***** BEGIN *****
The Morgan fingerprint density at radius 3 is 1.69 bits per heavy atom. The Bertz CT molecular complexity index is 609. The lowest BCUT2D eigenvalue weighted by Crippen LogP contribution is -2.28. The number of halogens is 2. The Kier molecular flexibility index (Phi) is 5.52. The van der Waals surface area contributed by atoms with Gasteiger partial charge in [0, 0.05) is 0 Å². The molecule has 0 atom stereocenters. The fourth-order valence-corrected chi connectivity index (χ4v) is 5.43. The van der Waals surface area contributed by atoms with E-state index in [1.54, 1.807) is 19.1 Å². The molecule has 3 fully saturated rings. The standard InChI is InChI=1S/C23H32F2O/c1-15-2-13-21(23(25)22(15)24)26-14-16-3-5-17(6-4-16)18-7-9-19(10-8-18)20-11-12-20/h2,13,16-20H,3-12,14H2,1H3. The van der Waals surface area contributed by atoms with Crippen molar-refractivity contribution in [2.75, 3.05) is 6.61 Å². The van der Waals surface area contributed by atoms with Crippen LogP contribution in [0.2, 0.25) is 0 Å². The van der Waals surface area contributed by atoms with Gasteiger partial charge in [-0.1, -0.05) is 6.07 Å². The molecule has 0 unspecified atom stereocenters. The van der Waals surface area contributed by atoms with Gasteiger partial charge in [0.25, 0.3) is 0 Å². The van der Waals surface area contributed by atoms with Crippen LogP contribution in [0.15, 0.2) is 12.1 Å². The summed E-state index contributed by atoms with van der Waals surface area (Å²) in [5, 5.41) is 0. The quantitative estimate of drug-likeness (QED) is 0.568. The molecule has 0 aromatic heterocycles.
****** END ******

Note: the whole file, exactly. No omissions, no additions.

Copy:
The Morgan fingerprint density at radius 3 is 1.69 bits per heavy atom. The Bertz CT molecular complexity index is 609. The lowest BCUT2D eigenvalue weighted by Crippen LogP contribution is -2.28. The number of halogens is 2. The Kier molecular flexibility index (Phi) is 5.52. The van der Waals surface area contributed by atoms with Gasteiger partial charge in [0, 0.05) is 0 Å². The molecule has 0 atom stereocenters. The fourth-order valence-corrected chi connectivity index (χ4v) is 5.43. The van der Waals surface area contributed by atoms with E-state index in [1.54, 1.807) is 19.1 Å². The molecule has 3 fully saturated rings. The standard InChI is InChI=1S/C23H32F2O/c1-15-2-13-21(23(25)22(15)24)26-14-16-3-5-17(6-4-16)18-7-9-19(10-8-18)20-11-12-20/h2,13,16-20H,3-12,14H2,1H3. The van der Waals surface area contributed by atoms with Crippen molar-refractivity contribution in [2.75, 3.05) is 6.61 Å². The van der Waals surface area contributed by atoms with Crippen LogP contribution in [0.2, 0.25) is 0 Å². The van der Waals surface area contributed by atoms with Gasteiger partial charge in [-0.1, -0.05) is 6.07 Å². The molecule has 0 unspecified atom stereocenters. The van der Waals surface area contributed by atoms with Gasteiger partial charge in [0.25, 0.3) is 0 Å². The van der Waals surface area contributed by atoms with Crippen LogP contribution in [0.15, 0.2) is 12.1 Å². The summed E-state index contributed by atoms with van der Waals surface area (Å²) in [5, 5.41) is 0. The quantitative estimate of drug-likeness (QED) is 0.568. The molecule has 0 aromatic heterocycles.